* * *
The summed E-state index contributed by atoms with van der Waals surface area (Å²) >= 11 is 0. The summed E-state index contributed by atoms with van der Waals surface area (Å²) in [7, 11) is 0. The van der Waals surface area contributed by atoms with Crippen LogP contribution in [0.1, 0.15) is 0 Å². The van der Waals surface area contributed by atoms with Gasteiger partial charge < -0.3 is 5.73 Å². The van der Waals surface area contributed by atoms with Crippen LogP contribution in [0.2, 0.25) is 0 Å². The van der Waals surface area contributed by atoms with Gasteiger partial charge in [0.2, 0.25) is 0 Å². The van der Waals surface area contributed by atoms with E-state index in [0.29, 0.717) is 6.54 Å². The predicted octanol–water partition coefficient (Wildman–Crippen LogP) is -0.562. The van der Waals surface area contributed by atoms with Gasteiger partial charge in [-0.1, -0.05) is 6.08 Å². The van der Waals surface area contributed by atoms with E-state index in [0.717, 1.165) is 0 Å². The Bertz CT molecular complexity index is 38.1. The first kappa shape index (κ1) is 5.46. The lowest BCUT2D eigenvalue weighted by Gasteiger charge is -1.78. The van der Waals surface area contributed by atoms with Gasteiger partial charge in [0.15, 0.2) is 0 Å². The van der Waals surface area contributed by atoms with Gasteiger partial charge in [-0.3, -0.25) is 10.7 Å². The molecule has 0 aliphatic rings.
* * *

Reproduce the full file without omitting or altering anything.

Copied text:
The summed E-state index contributed by atoms with van der Waals surface area (Å²) >= 11 is 0. The summed E-state index contributed by atoms with van der Waals surface area (Å²) in [7, 11) is 0. The van der Waals surface area contributed by atoms with Crippen LogP contribution in [0.1, 0.15) is 0 Å². The van der Waals surface area contributed by atoms with Gasteiger partial charge < -0.3 is 5.73 Å². The van der Waals surface area contributed by atoms with Crippen LogP contribution in [0.2, 0.25) is 0 Å². The van der Waals surface area contributed by atoms with Gasteiger partial charge in [0.2, 0.25) is 0 Å². The van der Waals surface area contributed by atoms with E-state index in [0.29, 0.717) is 6.54 Å². The predicted octanol–water partition coefficient (Wildman–Crippen LogP) is -0.562. The van der Waals surface area contributed by atoms with Gasteiger partial charge in [-0.1, -0.05) is 6.08 Å². The van der Waals surface area contributed by atoms with E-state index in [0.717, 1.165) is 0 Å². The Bertz CT molecular complexity index is 38.1. The first kappa shape index (κ1) is 5.46. The lowest BCUT2D eigenvalue weighted by Gasteiger charge is -1.78. The van der Waals surface area contributed by atoms with Gasteiger partial charge in [0.15, 0.2) is 0 Å². The van der Waals surface area contributed by atoms with Gasteiger partial charge in [-0.3, -0.25) is 10.7 Å². The molecule has 0 aliphatic rings.